The EEG system consisted of a Brain Products actiCHamp amplifier and TMS-compatible Easycap actiCAP slim caps. The EEG cap layout, following the international 10-20 system63, included a grid of 63 TMS compatible 6mm-thick electrodes, including a ground electrode placed at Fpz and a reference electrode placed at FCz. Impedance of all electrodes after conducting gel application was kept below 25k Ohm during the whole experimental session. The EEG recording software was BrainVision Recorder. An in-house built TMS triggering and EEG event registering device with at least 0.4 ms resolution ensured timing precision at 2500 Hz EEG sampling rate64 (Fig. S1A).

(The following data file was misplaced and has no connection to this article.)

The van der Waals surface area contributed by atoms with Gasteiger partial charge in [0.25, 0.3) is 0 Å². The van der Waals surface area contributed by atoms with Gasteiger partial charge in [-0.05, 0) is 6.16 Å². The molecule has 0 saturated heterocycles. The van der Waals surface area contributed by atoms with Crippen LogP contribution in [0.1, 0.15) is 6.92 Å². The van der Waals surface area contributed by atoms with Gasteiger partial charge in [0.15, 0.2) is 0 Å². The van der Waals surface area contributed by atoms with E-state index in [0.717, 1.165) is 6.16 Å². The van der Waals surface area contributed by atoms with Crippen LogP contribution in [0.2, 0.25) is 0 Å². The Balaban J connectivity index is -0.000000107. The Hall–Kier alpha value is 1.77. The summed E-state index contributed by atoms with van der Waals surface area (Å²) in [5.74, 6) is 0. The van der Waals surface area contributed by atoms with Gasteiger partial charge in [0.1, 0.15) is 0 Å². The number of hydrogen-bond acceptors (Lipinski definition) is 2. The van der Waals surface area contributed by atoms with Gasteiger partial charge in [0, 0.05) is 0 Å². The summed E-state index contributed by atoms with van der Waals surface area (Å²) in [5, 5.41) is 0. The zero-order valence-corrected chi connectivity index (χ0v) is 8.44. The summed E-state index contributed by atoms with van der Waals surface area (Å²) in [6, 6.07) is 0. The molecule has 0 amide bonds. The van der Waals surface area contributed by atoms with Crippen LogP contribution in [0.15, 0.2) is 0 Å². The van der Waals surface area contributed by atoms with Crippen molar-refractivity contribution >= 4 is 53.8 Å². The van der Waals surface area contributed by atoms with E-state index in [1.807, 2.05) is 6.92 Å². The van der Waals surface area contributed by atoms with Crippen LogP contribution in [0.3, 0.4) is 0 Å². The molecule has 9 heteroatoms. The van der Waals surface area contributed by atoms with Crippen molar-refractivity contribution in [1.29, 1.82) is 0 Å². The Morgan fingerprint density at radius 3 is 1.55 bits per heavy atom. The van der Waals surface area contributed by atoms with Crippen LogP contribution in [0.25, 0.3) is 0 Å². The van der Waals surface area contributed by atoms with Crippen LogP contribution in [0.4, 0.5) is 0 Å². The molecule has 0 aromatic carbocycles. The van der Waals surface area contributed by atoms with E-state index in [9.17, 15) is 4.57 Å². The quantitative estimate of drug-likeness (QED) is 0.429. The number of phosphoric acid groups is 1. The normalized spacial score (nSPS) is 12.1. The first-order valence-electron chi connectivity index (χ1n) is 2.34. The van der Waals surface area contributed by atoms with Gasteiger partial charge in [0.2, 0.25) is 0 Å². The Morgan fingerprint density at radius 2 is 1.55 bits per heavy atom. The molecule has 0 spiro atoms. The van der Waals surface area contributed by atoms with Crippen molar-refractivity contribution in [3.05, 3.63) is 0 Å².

Visual discrimination task. The participants performed an orientation discrimination task. Each trial began with a fixation period, followed by a 25 ms neutral pre-cue indicating that the target was equally likely to appear in the lower left or lower right visual field (Fig. 1A). After a 500 ms inter-stimulus interval (ISI), two Gabor patches and a response cue, indicating which patch was the target, appeared simultaneously. The Gabor patches (achromatic; 4 cpd; σ 0.42°) lasted 50 ms. Participants were asked to indicate whether the target patch was slightly clockwise or counterclockwise relative to vertical via a key press (right index finger for the ‘/’ key; left index.